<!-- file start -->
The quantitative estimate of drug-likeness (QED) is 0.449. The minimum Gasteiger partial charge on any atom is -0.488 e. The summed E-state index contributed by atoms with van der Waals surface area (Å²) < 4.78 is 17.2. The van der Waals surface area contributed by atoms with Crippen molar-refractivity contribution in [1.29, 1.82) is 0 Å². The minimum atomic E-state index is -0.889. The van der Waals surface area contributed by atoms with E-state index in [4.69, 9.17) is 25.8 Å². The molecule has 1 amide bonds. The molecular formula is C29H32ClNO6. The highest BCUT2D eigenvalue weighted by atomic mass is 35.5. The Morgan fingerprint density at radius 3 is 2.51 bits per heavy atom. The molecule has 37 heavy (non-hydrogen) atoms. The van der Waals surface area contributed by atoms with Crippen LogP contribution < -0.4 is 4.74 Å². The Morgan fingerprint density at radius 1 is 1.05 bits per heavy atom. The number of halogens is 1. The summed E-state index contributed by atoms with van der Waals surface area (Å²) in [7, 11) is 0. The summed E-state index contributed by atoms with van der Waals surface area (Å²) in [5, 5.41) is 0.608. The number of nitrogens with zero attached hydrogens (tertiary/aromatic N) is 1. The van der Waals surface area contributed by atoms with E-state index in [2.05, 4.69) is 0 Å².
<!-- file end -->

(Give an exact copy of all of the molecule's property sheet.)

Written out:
The quantitative estimate of drug-likeness (QED) is 0.449. The minimum Gasteiger partial charge on any atom is -0.488 e. The summed E-state index contributed by atoms with van der Waals surface area (Å²) < 4.78 is 17.2. The van der Waals surface area contributed by atoms with Crippen molar-refractivity contribution in [1.29, 1.82) is 0 Å². The minimum atomic E-state index is -0.889. The van der Waals surface area contributed by atoms with E-state index in [4.69, 9.17) is 25.8 Å². The molecule has 1 amide bonds. The molecular formula is C29H32ClNO6. The highest BCUT2D eigenvalue weighted by atomic mass is 35.5. The Morgan fingerprint density at radius 3 is 2.51 bits per heavy atom. The molecule has 37 heavy (non-hydrogen) atoms. The van der Waals surface area contributed by atoms with Crippen LogP contribution < -0.4 is 4.74 Å². The Morgan fingerprint density at radius 1 is 1.05 bits per heavy atom. The number of halogens is 1. The summed E-state index contributed by atoms with van der Waals surface area (Å²) in [7, 11) is 0. The summed E-state index contributed by atoms with van der Waals surface area (Å²) in [5, 5.41) is 0.608. The number of nitrogens with zero attached hydrogens (tertiary/aromatic N) is 1. The van der Waals surface area contributed by atoms with E-state index in [2.05, 4.69) is 0 Å².